How Does a Commercial Toilet Work?
Commercial toilets work starting with the handle. Once the handle has been pressed down, a chain attached to the handle is pulled up. This activates a powerful release of water by the flush valve.
Once the flush valve has been activated, the siphon bowl at the bottom of the toilet is also opened and sucks any matter inside the toilet bowl out through the plumbing. At the same time, a little over two gallons of water (depending on the toilet) rushes into the bowl to help clean any excess residue off the sides of the bowl and to assist in the evacuation of matter from the bowl. The flush valve resets after about three or four seconds.
The water from the flush valve comes from a water tank located in the back of the toilet. As the water rushes out of the tank, a small float ball lowers and activates the refill valve.
Once the refill valve has been triggered, water from plumbing pipes attached to the toilet begins to refill the water tank. As the water tank levels increase, the float ball begins to float again. Once the floater reaches a specific level inside the tank, it automatically triggers the refill valve to shut off.
With a commercial toilet, the refill valve may not trigger. When this is the case, an overflow tube is present that can take care of any extra water from the toilet running. In most cases, this will keep the toilet tank from overflowing and flooding the bathroom.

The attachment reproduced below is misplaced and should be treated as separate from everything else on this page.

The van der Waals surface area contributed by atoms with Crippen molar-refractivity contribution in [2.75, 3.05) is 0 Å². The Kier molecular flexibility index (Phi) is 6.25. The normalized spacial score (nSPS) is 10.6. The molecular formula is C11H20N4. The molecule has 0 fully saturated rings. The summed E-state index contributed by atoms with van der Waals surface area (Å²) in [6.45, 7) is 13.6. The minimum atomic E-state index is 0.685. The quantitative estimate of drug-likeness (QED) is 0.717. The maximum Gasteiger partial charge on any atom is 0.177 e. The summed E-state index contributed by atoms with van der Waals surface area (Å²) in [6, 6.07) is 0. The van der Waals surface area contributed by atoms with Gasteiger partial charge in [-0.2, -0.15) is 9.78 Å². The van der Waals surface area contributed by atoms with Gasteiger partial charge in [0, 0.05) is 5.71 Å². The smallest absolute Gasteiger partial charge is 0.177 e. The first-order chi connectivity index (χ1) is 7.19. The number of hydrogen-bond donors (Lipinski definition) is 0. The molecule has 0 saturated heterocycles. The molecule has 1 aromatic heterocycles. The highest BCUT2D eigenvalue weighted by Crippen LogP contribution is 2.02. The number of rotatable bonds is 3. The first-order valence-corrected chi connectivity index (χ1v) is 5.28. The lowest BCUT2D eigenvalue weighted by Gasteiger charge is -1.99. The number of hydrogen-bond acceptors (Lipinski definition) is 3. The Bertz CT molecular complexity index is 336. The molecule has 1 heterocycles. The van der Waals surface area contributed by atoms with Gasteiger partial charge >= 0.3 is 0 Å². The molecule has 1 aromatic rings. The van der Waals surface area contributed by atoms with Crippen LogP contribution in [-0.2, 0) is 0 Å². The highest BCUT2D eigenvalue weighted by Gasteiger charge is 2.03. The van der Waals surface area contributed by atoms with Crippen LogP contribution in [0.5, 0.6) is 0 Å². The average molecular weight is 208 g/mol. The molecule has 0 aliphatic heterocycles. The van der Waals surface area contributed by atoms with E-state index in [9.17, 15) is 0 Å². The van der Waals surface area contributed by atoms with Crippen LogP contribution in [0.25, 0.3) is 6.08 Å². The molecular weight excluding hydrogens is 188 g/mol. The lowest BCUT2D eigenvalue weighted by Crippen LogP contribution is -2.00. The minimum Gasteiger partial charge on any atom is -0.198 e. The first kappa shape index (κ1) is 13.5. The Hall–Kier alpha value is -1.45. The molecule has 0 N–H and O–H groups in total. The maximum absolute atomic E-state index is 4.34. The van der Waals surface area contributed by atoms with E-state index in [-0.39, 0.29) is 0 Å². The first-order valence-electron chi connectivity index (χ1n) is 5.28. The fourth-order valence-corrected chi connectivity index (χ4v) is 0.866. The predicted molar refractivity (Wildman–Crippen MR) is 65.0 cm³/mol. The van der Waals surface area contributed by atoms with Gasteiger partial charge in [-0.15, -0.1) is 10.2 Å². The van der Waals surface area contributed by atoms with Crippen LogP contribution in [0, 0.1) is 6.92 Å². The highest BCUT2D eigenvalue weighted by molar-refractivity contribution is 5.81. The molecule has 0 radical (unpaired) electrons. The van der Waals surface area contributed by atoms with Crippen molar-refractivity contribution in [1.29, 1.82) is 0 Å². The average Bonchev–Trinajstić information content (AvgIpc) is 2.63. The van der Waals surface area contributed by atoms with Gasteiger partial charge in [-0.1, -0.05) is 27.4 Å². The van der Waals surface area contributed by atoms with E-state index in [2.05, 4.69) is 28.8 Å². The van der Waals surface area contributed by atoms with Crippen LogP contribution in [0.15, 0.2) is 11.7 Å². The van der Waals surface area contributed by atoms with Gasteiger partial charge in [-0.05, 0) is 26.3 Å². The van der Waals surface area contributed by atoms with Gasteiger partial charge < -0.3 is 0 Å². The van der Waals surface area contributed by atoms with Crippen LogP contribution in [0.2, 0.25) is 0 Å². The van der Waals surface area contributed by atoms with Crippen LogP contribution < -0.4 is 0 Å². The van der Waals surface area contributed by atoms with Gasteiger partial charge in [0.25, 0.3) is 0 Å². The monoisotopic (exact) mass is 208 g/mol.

Commercial toilets have unique features that are not often found in home versions of the same models. Most commonly, a commercial toilet will have a much greater force behind the bowl siphon to add an extra layer of prevention against clogs. Some commercial toilets also get rid of handles all together and employ motion sensors that automatically flush the toilet a specified amount of time after motion is detected. This ensures that the toilet will be flushed, and also helps increase the level of sanitation.
If for some reason there is a clog, a shut-off valve is located at the base of most commercial toilets. Turning this valve to the "off" position will turn off all water to the toilet and keep the toilet from overflowing its contents.
Chris Sherwood is a professional journalist who after years in the health administration field and writing health and wellness articles turned towards organic sustainable gardening and food education. He now owns and operates an organic-method small farm focusing his research and writing on both organic gardening methods and hydroponics.